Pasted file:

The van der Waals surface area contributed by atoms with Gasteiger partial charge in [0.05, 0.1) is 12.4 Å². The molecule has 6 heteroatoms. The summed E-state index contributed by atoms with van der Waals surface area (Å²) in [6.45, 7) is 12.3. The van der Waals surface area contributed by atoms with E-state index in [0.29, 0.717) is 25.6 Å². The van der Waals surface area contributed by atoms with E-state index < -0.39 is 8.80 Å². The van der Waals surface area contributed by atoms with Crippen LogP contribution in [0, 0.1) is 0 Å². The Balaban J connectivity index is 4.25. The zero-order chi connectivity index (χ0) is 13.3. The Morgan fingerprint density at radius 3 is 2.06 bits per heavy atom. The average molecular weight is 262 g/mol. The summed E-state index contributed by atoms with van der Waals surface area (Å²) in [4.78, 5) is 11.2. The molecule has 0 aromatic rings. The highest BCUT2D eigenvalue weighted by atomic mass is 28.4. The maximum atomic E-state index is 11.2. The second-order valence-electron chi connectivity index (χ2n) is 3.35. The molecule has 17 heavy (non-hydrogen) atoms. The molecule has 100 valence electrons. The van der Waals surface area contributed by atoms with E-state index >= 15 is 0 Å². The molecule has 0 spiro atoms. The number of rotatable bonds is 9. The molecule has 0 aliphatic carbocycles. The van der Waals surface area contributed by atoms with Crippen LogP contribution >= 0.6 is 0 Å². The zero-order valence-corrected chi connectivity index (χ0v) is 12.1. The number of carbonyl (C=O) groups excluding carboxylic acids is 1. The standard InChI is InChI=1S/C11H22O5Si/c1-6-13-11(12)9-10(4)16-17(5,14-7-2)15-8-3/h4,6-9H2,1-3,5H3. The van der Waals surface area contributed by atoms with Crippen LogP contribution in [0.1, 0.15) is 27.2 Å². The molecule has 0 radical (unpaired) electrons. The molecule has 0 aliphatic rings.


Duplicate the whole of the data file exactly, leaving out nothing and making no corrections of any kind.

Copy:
The van der Waals surface area contributed by atoms with Gasteiger partial charge in [0.05, 0.1) is 12.4 Å². The molecule has 6 heteroatoms. The summed E-state index contributed by atoms with van der Waals surface area (Å²) in [6.45, 7) is 12.3. The van der Waals surface area contributed by atoms with E-state index in [0.29, 0.717) is 25.6 Å². The van der Waals surface area contributed by atoms with E-state index < -0.39 is 8.80 Å². The van der Waals surface area contributed by atoms with Crippen LogP contribution in [0, 0.1) is 0 Å². The Balaban J connectivity index is 4.25. The zero-order chi connectivity index (χ0) is 13.3. The Morgan fingerprint density at radius 3 is 2.06 bits per heavy atom. The average molecular weight is 262 g/mol. The summed E-state index contributed by atoms with van der Waals surface area (Å²) in [4.78, 5) is 11.2. The molecule has 0 aromatic rings. The highest BCUT2D eigenvalue weighted by atomic mass is 28.4. The maximum atomic E-state index is 11.2. The second-order valence-electron chi connectivity index (χ2n) is 3.35. The molecule has 17 heavy (non-hydrogen) atoms. The molecule has 100 valence electrons. The van der Waals surface area contributed by atoms with E-state index >= 15 is 0 Å². The molecule has 0 spiro atoms. The number of rotatable bonds is 9. The molecule has 0 aliphatic carbocycles. The van der Waals surface area contributed by atoms with Crippen LogP contribution >= 0.6 is 0 Å². The zero-order valence-corrected chi connectivity index (χ0v) is 12.1. The number of carbonyl (C=O) groups excluding carboxylic acids is 1. The standard InChI is InChI=1S/C11H22O5Si/c1-6-13-11(12)9-10(4)16-17(5,14-7-2)15-8-3/h4,6-9H2,1-3,5H3. The van der Waals surface area contributed by atoms with Crippen LogP contribution in [0.1, 0.15) is 27.2 Å². The molecule has 0 radical (unpaired) electrons. The molecule has 0 aliphatic rings.